Pedagogy in Action > Library > Interactive Lecture Demonstrations > Examples of Teaching with Demonstrations > Half Life Model

Half Life Model

David N. Steer (steer@uakron.edu)and Kyle Gray (krg10@uakron.edu), University of Akron
This material is based upon work supported by the National Science Foundation under Grant No. GEO-0506518.

This activity was selected for the On the Cutting Edge Exemplary Teaching Collection

Resources in this top level collection a) must have scored Exemplary or Very Good in all five review categories, and must also rate as “Exemplary” in at least three of the five categories. The five categories included in the peer review process are

  • Scientific Accuracy
  • Alignment of Learning Goals, Activities, and Assessments
  • Pedagogic Effectiveness
  • Robustness (usability and dependability of all components)
  • Completeness of the ActivitySheet web page

For more information about the peer review process itself, please see http://serc.carleton.edu/NAGTWorkshops/review.html.



This page first made public: Aug 25, 2008

Summary

While working in groups to facilitate peer tutoring, students manipulate a hands-on, physical model to better comprehend the nature of half life. Students use the model to simulate the decay of radionuclides. The resulting data are graphed and used to calculate ages in several hypothetical scenarios.

Learning Goals

Students will understand
  • The definition of a half life.
  • That the number of decaying atoms changes with each half life but the percentage of decaying atoms remains constant.
  • The random nature of radioactive decay.
  • How to use half-life data to calculate the age of a given material.
  • The age limits of using various radioisotopes.

Context for Use

This model works well with groups of two to four students. The time required to complete this activity may be longer than desired for a large, undergraduate lecture class, but is well suited for an undergraduate laboratory class or secondary science class.

Description and Teaching Materials

Each student model consists of the following materials:
Half Life Model
  • 50 small washers (per group)
  • Gold spray paint
  • One small ziplock bag
  • One plastic "shoebox" container with a lid
  • One red pencil
  • One blue pencil
  • Student handout

During a lecture, have the student groups place the washers into the box silver side up. (The silver side represents the parent and the gold side represents the daughter product.) Students record the number of silver washers (50 parent isotopes) in the box. After closing the lid, students shake the box five times, open the box and count the number of silver washers. After recording the number of silver washers in the box as well as the cumulative number of gold washers, the students remove the gold washers, replace the lid, and shake the box again. This process is repeated until zero silver washers in the box.

Students use the data collected and the colored pencils to graph the number of silver and gold washers for each trial and label each curve as the parent or daughter. They also answer an assessment question (See handout (Microsoft Word 40kB Aug19 08)).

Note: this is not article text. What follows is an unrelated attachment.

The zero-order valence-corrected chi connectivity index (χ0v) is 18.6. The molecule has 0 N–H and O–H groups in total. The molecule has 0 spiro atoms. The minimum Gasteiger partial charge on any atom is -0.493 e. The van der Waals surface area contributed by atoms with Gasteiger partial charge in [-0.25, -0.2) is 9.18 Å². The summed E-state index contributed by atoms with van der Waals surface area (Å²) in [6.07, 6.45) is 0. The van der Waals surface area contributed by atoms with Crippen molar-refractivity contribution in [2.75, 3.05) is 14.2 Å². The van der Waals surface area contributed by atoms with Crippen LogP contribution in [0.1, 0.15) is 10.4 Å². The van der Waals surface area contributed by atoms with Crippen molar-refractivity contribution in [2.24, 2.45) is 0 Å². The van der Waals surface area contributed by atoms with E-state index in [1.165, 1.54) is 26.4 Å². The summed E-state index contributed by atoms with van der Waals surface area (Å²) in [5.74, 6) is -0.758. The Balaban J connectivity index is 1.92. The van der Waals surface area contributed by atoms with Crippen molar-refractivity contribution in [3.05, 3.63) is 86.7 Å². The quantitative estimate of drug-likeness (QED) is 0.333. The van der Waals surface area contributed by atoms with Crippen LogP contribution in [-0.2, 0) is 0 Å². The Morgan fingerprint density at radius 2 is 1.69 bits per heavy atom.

After debriefing the exercise, draw a graph using the average number from each trial. This curve will be very close to the theoretical value. (After our first semester of using this model, we used data from a previous class to calculate the average values for each trial.) Explain how any one group might have results that are different from the theoretical value, but when the data from the entire class are averaged together, the results match the expected values. This can lead into a discussion on the randomness of radioactive decay.

Teaching Notes and Tips

Some groups may experience the following problems:
  • They might shake their boxes an insufficient number of times. Encourage them to shake the boxes the same number for each trial.
  • Near the end, some groups may become frustrated when their final washer refuses to land gold side up. Encourage them that this is normal and to keep repeating the process until they succeed.
  • Some groups may loose a large percentage of washers in one trial. Explain to them that this is a normal consequence of the random nature of such events.

Assessment

Several different assessment techniques can be used depending on time and the needs of your class.
  • If you have a personal response system, you can ask ConcepTest questions that focus on the definition or use of half life. (See References and Resources for sample ConcepTest questions)
  • By walking around the class, the instructor can observe how well the groups comprehend the underlying concepts and ask individual students to explain their conceptual understanding
  • Students could complete a worksheet containing questions about using half life
  • Students could write a 'minute paper' explaining half life or how to use half life to calculate the age of a rock

References and Resources

Worksheet (Microsoft Word 40kB Aug19 08) used with this model
Archived ConcepTest questions used with this model: Other Half-Life Activities: